National Football Museum

Note: The National Football Museum in Preston closed at the end of April 2010. A new National Football Museum opened at Urbis in Manchester in 2012.

The National Football Museum opened in 2001 at Preston North End’s Deepdale Stadium. It holds the world’s largest collection of football artefacts and memorabilia, including the official FIFA collection, and seeks to explain why football is such an important part of everyday life.

Over 2,000 items are on display including:

  • Balls from the first World Cup Final and the 1966 Final.
  • The replica Jules Rimet trophy used at the 1966 World Cup Final.
  • Paul Gascoigne’s Spitting Image puppet.
  • The shirt Maradona wore during the infamous ‘Hand of God’ match between Argentina and England in 1986.

The museum also has many hands-on exhibits such as GoalStriker, an interactive penalty shoot-out experience.

Entrance to the National Football Museum is free.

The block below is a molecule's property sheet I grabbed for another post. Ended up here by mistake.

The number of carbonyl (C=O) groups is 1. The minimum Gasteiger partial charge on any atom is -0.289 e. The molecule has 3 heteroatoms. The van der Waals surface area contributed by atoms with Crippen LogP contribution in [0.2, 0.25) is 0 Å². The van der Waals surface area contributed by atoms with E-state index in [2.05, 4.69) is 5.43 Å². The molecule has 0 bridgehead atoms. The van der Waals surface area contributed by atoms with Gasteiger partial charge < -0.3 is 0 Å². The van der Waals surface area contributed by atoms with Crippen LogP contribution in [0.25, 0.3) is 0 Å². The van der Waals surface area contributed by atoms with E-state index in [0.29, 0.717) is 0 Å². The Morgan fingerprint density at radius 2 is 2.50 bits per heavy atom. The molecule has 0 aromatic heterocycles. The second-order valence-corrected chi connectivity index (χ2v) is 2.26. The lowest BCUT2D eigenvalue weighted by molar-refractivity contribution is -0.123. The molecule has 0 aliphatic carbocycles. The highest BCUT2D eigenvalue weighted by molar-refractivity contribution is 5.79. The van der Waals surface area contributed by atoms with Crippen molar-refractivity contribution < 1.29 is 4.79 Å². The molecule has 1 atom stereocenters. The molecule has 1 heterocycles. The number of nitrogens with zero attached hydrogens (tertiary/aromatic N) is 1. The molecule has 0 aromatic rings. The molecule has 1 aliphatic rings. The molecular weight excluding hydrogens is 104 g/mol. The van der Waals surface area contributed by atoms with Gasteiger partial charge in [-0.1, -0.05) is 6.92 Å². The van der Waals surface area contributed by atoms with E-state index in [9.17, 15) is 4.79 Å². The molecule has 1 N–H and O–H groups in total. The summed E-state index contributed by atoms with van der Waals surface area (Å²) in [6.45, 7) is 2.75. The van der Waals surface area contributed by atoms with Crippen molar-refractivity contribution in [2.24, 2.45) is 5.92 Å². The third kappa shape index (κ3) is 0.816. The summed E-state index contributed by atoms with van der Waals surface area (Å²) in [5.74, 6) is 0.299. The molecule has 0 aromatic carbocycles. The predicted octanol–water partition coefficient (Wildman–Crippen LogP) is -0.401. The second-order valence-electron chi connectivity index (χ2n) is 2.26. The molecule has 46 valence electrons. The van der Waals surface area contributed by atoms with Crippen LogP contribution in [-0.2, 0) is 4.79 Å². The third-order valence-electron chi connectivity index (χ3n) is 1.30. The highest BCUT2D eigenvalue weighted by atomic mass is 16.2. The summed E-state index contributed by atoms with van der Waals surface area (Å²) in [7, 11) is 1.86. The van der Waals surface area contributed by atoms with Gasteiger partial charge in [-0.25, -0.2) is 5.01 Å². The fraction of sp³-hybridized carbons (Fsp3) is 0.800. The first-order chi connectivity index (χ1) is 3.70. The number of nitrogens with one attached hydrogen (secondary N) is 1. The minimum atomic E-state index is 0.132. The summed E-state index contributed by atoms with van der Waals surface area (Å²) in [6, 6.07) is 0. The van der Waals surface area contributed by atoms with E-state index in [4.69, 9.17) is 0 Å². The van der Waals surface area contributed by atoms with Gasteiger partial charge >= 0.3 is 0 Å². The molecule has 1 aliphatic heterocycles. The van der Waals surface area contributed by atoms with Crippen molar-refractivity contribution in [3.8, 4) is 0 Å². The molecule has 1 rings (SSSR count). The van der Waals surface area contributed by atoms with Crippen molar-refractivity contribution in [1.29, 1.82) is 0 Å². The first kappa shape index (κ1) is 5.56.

Reviews and Additional Information

  1. This is a good museum. It’s free and fun to look around and learn about the old players and the history.

    Reply
  2. Really good place to take the kids.

    Reply
  3. The national football museum was mint. I went on a school trip and it was really interesting to find out lots of facts about football even though I’m not into football that much.
    Going to the top of the stadium was scary as you’re high up, but it was great and was one of the best school trip that I have been on .

    Reply
  4. The museum is an excellent day out with fascinating attractions. Any fan of football must visit and there is something to appeal to all ages. I particularly enjoyed seeing the England caps of famous players through the decades (e.g. Tom Finney and Stanley Matthews), the 1966 England World Cup winners section and seeing the Jules Rimet trophy.

    Reply
  5. The National Football Museum have recently added a new collection to their displays. Items include the shirt worn by Stanley Matthews in the 1953 FA Cup Final, Bobby Moore’s shirt from the 1970 World Cup, and the ball from the first World Cup Final in 1930.

    Reply
  6. This is a good museum that takes you through the history of football. Best of all, it’s free!

    Reply
  7. Can you hold the World Cup or is it in a display case? It would be my dream to hold it in my hands.

    Reply

Add Review or Additional Information